Archive for the ‘service design’ Category

Designers win medals too

Friday, September 19th, 2008

This is something I wrote for the study guide for my Design History, Theory and Practice (DHTP) module which starts next week. The first lecture asks “what’s the point of DHTP?” and I try to head off the usual complaints about having to write and read and go to the library. I’ve found spending the first lecture on making the case for approaching design from an intellectual point of view not only saves time later, it tends to improve attendance and grades!

Plus, I happen to believe in it.

The 2008 Beijing Olympics offered a showcase not just of excellence in sport, but in design as well. Everything from the equipment being used to the garments being worn was designed. Ask the average person what we mean by this and they will undoubtedly talk about what things look like – the ‘style’ of the outfits, the shape of the bikes and so on.

brennan_sydney_main.jpgBut to take a view like that is to miss what we might arguably call the ‘real’ design, the design that’s the product of years (if not decades) of intense research into textiles, alloys, aerodynamics, ergonomics and more. When people talk of the millions of pounds spent on sports in the UK, they may think that all gets spent on training. But it doesn’t. Chris Hoy’s bike, Rebbeca Adlington’s swimming costume, Charlotte Burgess’s bow, and Deborah Brennan’s wheelchair are all the result of investment worldwide in design research.

And then there are the games themselves – everything from the obvious opening and closing ceremonies to the transport networks, the global television feeds, the ticketing systems, the catering, even the queues — all designed.

Design history and theory are no longer simply endless slideshows of the great and the good; pictures of this designer and that piece. Over the next three years you’ll be exposed to, and encouraged to discover, not what’s gone before but what’s possible. DHTP is about the future as much as it’s about the past. It’s also about broadening your view of what design is, from the ‘man on the street’ idea of design as style to something a little more ambitious and all-encompassing. And it’s about encouraging you to pursue a role in the cutting edge through your own research.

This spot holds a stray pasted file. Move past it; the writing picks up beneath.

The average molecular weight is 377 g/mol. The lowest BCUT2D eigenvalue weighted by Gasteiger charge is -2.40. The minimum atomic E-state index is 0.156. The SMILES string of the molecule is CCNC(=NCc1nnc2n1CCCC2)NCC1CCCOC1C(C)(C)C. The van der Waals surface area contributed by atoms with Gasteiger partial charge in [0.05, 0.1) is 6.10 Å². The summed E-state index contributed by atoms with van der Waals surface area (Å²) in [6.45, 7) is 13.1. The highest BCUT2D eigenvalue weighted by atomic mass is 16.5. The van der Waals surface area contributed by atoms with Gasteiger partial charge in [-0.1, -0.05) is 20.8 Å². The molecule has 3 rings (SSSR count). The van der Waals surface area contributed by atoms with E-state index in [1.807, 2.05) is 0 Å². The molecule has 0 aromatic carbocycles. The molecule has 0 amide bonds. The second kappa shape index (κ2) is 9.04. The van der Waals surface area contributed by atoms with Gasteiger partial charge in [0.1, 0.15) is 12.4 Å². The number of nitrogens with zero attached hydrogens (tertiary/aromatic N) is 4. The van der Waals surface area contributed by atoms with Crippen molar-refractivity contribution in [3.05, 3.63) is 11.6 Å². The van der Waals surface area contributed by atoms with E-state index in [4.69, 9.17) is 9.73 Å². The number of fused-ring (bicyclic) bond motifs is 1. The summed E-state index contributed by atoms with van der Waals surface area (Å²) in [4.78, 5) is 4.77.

If I get the time, I’m going to do a video to go with it too…

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Choosing water suppliers – when is a service not a service?

Tuesday, April 1st, 2008

Talking of service design, the news this morning carried a story saying that businesses in the UK are now able to choose their water suppliers.

The presenter on the radio asked the question that crossed my mind: if it’s the same pipe, and the same water as before, how can you change ‘suppliers’.
The answer was that you’re not paying for product, you’re paying for the service.

I had a bit of trouble understanding this. In fact I’ve been wondering about this ever since you could change gas and electricity suppliers. My gas comes down the same pipe as my next door neighbour’s gas. But he’s with British Gas and I’m with E.On. Same with the electricity.

My tiny little brain assumes that when I use a kiloWatt of electricity, my supplier puts a kiloWatt into a big vat of energy, and when my neighbour uses two kiloWatts, his supplier puts that amount in the vat. I may get some of the energy his supplier has put in, but I pay my supplier not his.

What the guy this morning was saying is what we’re really paying for is not the stuff in the vat, it’s the service that goes with it. In the case of water this would be cleaning the water (a national standard meaning cheaper doesn’t mean worse quality but better efficiency), fixing the pipe outside my home if it bursts, and sending me a bill. If they can do these things as well as (or better than) the competitors for a lower price, I win. If not, I change ‘supplier’.

I think I’m beginning to work this out. The problem is, why do we call them ‘suppliers’ at all? There must be a better name because at the moment if my water turns brown my ‘supplier’ can easily claim it’s nothing to do with them, because it’s my neighbour’s pipe that’s broken, and they don’t ‘supply’ him. ‘Service provider’ is a slightly better term.

This has other ramifications. Last night I rang BA to change the booking from my cancelled flight to the one before. I was told I had to go through the travel agent I’d booked with as until I started my journey, my contract was with them, not BA. This is despite the fact that a) I bought a seat on a BA plane, b) BA cancelled the flight, c) I only found out it was cancelled by good fortune, d) the travel agent was shut and e) it made no sense whatsoever.

What was the service here? And who was the ‘supplier’?
According to BA the service is the booking, and the supplier is the agent.
But to me, the service is a flight, and the supplier is BA.